PHILLIPS: And a big advance in recent years that has allowed amateur astronomers to observe and record these impacts is digital photography and digital video recording. You know, we can make very sensitive digital video recordings of planets now, and we can capture these impacts when they occur.
FLATOW: Mm-hmm. I'm Ira Flatow, and this is SCIENCE FRIDAY, from NPR, talking with Tony Phillips, astronomer and author of Spaceweather.com. If you want to see the impact on our - go to our website at sciencefriday.com. We have the video up there of the impact. It seems - it's pretty big. I mean, we can see that, right? That flash, you said it was - how many megatons of...
FLATOW: ...equivalent to a nuclear bomb?
PHILLIPS: Well, it's about - its equivalent - the energy in that explosion is about 10 times the energy in the first atomic bomb...
PHILLIPS: ...in World War II.
PHILLIPS: So it is a very large explosion.
FLATOW: Now, if you were watching Earth from Jupiter, would you see the same type of flashes in our atmosphere, because don't(ph) we get bombarded?
PHILLIPS: Theoretically, you could. You know, these flashes are visible at distances of many hundreds of millions of miles away. And if you were on a spaceship orbiting Jupiter and you were looking back at Earth, you could see similar impacts. Now, here on our own planet, impacts of objects - let's say asteroids about 10 meters wide, like we think this one might have been - are pretty rare. They only occur every 10 or 20 years or so.
FLATOW: Yeah, yeah. What about astronomers now? Has their - have they been motivated to turn their telescopes, amateurs, now toward Jupiter and turn on their digital recording devices so they might catch one?
PHILLIPS: Oh, I think - yes, absolutely. You know, one reason that amateur astronomers are monitoring Jupiter with video recording equipment is to try to capture these explosions. I mean, you know, just imagine looking through the eyepiece and seeing something on an alien planet exploding like an atom bomb, that's very cool.
FLATOW: How big was the telescope that they used?
PHILLIPS: Oh, these were - there were two different telescopes involved, and they were 12 to 14-inch class telescopes. So, really, these are sort of off-the-shelf backyard telescopes.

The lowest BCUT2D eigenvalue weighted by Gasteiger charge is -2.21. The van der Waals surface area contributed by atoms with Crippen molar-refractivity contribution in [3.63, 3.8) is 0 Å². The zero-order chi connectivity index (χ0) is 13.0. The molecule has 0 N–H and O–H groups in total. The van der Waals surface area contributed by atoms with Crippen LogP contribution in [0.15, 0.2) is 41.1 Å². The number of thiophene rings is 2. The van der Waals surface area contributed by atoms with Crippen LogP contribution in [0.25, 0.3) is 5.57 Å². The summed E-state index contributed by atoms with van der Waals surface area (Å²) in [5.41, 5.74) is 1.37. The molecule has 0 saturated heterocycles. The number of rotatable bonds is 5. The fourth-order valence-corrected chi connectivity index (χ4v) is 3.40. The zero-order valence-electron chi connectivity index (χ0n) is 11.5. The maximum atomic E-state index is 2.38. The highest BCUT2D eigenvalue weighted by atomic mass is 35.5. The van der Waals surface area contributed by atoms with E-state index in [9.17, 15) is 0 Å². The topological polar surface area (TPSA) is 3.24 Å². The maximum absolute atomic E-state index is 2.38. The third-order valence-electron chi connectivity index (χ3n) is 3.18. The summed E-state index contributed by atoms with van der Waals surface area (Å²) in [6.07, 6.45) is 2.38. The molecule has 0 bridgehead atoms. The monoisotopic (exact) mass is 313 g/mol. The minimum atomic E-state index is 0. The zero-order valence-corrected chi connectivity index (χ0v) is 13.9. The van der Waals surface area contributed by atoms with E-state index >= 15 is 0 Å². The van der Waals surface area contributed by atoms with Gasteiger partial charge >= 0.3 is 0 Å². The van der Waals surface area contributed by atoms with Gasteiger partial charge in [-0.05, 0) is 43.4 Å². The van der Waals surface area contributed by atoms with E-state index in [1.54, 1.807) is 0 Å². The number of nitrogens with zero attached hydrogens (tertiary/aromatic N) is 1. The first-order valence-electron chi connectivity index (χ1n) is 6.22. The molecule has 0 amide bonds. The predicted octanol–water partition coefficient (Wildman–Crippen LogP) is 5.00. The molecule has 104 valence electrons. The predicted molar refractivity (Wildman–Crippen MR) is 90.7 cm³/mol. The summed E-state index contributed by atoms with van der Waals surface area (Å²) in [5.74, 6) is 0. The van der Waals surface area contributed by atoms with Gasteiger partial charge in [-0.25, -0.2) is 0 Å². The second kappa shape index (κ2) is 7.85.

FLATOW: Mm-hmm. Is there any chance they might point Hubble at it or see...
FLATOW: ...find a hole or something?
PHILLIPS: ...back in the - I think the big telescopes like Hubble and other ground-based telescopes will be used to observe the impact site if any debris appears. In fact, back in 2009, there was an impact of a much larger asteroid on Jupiter that caused a really - a debris cloud on Jupiter that was about as big as the Pacific Ocean.
PHILLIPS: And the newly repaired Hubble was used to observe that impact, and a lot was learned about that impact from Hubble observation.
FLATOW: So folks are really tweaking it up now. I mean, and having a good weekend, you just need a nice clear sky, and you too might discover something.
PHILLIPS: Well, Jupiter is not the only place. You can look at the moon with your telescope and also see small asteroids hitting the moon.
FLATOW: No kidding.
PHILLIPS: Yeah. There's a group at the Marshall Space Flight Center, the NASA Marshall Space Flight Center, and since 2005, they've been using amateur-class telescopes to watch the dark terrain of the moon. And they actually see meteoroids hitting the moon, and it observes 260 explosions in the past seven years, right on the surface of the moon.
FLATOW: Wow. Wow. There's a project for the weekend. Thank you very much, Tony, for taking time to be with us today.
PHILLIPS: Oh, it's my pleasure.
FLATOW: Tony Phillips, an astronomer and author of Spaceweather.com. As I say, again, if you like to see that impact on Jupiter, we've got it up on our website at sciencefriday.com. And it's quite an event to see. And I can imagine how exciting it must have been to see that explosion in real time in the telescope, because just looking at the planets themselves is pretty exciting. That's certainly an added benefit.
We're going to take a break, and when we come back, we're going to look at whether the microbes from Earth may have hitched a ride on to Mars on NASA's Curiosity rover, and if they did, what that might mean for the science mission there. So stay with us. We'll be right back.
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FLATOW: I'm Ira Flatow. This is SCIENCE FRIDAY, from NPR.